"It's not just a bunch of words," says U.S. Poet Laureate Charles Wright. "Language has purpose," The 1957 Davidson graduate will be the star of "An Evening with Charles Wright" at 8 p.m. on Thursday in Duke Family Performance Hall on the Davidson College campus.
Wright chose Davidson as an undergraduate because his parents wanted him to have a proper education. He majored in history, but his greatest desire was to write fiction. One thing he learned at Davidson was that he was not a storyteller -- a shock for the Tennessee-born student.
He gave up on the idea of writing fiction, but later, in Italy, Wright happened on the poems of Ezra Pound, and, as he told the Paris Review, "I discovered a form that seemed suited to my mental and emotional inclinations -- the lyric poem, a form that seemed suited to my mental and emotional inclinations -- the lyric poem, a form, or subgenre, I guess, that didn't depend on a narrative structure, but on an imagistic one, an associational one."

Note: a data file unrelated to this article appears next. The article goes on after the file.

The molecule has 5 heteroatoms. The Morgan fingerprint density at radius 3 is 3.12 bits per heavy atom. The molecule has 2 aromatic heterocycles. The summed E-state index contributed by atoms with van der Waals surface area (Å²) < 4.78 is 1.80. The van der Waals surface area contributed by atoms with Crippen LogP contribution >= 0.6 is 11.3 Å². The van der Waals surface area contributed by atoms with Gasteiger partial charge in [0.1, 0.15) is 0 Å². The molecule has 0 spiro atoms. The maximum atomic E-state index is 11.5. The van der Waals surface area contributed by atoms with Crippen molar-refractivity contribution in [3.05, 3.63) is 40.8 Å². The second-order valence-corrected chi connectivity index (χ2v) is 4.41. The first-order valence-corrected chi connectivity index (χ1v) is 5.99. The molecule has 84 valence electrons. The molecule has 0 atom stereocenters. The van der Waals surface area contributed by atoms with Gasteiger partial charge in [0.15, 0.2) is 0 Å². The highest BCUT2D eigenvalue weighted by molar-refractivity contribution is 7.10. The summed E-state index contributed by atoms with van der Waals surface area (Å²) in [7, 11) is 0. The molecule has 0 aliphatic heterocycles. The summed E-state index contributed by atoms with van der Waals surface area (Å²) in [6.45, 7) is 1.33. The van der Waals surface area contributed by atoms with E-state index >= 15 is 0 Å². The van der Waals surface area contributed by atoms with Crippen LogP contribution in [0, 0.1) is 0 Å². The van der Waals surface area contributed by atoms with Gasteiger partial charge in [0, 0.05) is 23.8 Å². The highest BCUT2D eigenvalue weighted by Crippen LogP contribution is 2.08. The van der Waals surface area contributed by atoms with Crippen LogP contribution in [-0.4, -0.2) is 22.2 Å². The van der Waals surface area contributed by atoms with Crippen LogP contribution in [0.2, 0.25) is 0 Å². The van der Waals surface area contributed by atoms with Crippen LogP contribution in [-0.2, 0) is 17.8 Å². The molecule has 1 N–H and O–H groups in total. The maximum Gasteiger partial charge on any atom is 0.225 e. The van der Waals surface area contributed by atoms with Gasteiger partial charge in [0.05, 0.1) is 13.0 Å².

The author of 20 books, Wright has won every prize awarded to poets, including the Pulitzer Prize. He is retired from the University of Virginia where he taught English literature and creative writing.
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